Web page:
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Publication numberUS3794547 A
Publication typeGrant
Publication dateFeb 26, 1974
Filing dateDec 6, 1971
Priority dateJan 28, 1965
Publication numberUS 3794547 A, US 3794547A, US-A-3794547, US3794547 A, US3794547A
InventorsM Kuga, T Mashimo, M Tsuruta
Original AssigneeUnitika Ltd
Export CitationBiBTeX, EndNote, RefMan
External Links: USPTO, USPTO Assignment, Espacenet
Polyamide films
US 3794547 A
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Description  (OCR text may contain errors)

FehZG, 1974 MUTSUO K UGA ET'AL 39,794,547

POLYAMIDE FILMS Filed Dec. 6, 1971 United States Patent Oflice' 3,794,547 Patented Feb. 26, 1974 3,794,547 POLYAMIDE FILMS Mutsuo Kuga, Kyoto, Takeshi Mashimo, Uji, and Motohiro Tsuruta, Kyoto, Japan, assignors to Unitika Kabushiki Kaisha, Amagasaki, Japan Continuation-impart of abandoned application Ser. No. 878,076, Nov. 19, 1969, which is a continuation-in-part of application Ser. No. 734,212, June 4, 1968, now Patent No. 3,502,766, which in turn is a continuationin-part of abandoned application Ser. No. 536,481, Jan. 24, 1966. This application Dec. 6, 1971, Ser. No. 205,161

Claims priority, application Japan, Jan. 28, 1965, 40/4,857; Feb. 25, 1965, 40/10,484; Dec. 29, 1967, 43/ 85,026

Int. Cl. B321 27/16 US. Cl. 161-1 4 Claims ABSTRACT OF THE DISCLOSURE This invention relates to very thin polyamide films having high purity and transparency, high tensile strength, and other improved properties.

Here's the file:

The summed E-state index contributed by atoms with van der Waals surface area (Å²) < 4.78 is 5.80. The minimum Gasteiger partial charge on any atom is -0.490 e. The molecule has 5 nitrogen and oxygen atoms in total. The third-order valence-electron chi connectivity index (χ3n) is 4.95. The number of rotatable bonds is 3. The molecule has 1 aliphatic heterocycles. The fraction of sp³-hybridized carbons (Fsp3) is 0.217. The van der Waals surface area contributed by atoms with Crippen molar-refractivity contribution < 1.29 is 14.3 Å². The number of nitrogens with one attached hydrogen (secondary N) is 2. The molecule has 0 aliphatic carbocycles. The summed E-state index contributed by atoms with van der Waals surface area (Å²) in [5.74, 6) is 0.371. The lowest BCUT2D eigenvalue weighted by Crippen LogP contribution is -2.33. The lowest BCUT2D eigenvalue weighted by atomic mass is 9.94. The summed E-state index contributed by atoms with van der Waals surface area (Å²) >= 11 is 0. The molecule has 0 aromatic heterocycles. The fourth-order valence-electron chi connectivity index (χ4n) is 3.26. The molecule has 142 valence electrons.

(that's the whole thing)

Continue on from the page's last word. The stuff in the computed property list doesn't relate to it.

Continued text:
RELATED APPLICATIONS This application is a continuation-in-part of US. Ser. No. 878,076, filed Nov. 19, 1969 and now abandoned, which in turn is a continuation-in-part of US. Ser. No. 734,212, filed June 4, 1968, now US. Pat. No. 3,502,766, which in turn is a continuation-in-part of Ser. No. 536,481, filed Jan. 24, 1966 (now abandoned), all for the instant inventors.

BACKGROUND OF THE INVENTION Films of polyesters, polypropylene, polyvinyl chloride, polyvinylidene chloride, polystyrene, polycarbonates, etc., have previously been prepared by biaxial drawing techniques. However, biaxial drawing techniques have not previously been developed for the drawing of polyamide films on a commercial scale, owing to the various diflicult properties of polyamides.

Proposed methods for drawing crystalline resin films (e.g., polyesters and polypropylene) to improve the properties of films in general include the following:

(I) The method disclosed in Japanese patent specification No. 5,639/ 1955 in which the film is first drawn in one direction and then in the transverse direction to form an oriented film. Such a process can be called the two-step biaxial process, which has been used, for example, to improve films made of polyesters and polypropylene. However, it has been shown that the two-step biaxial process employed to improve polyester and polypropylene films, does not usefully improve polyamide films.

Polyamides possess strong hydrogen bonds and low second order transition temperatures so that the work done factor necessary in drawing a polyamide film does not vary much with the draw temperature.

Moreover, polyamides are liable to necking-out when being drawn. Materials like polyamides, which possess strong hydrogen bonds and which are liable to neckingout cannot be usefully drawn by conventional processes. When polyamide films are drawn by any known two-step process, the molecules are first oriented in one direction, and are then oriented in the transverse direction by the second step. Strong hydrogen bonds are formed in the first step, and therefore, the second step fails and useful drawn film is not produced.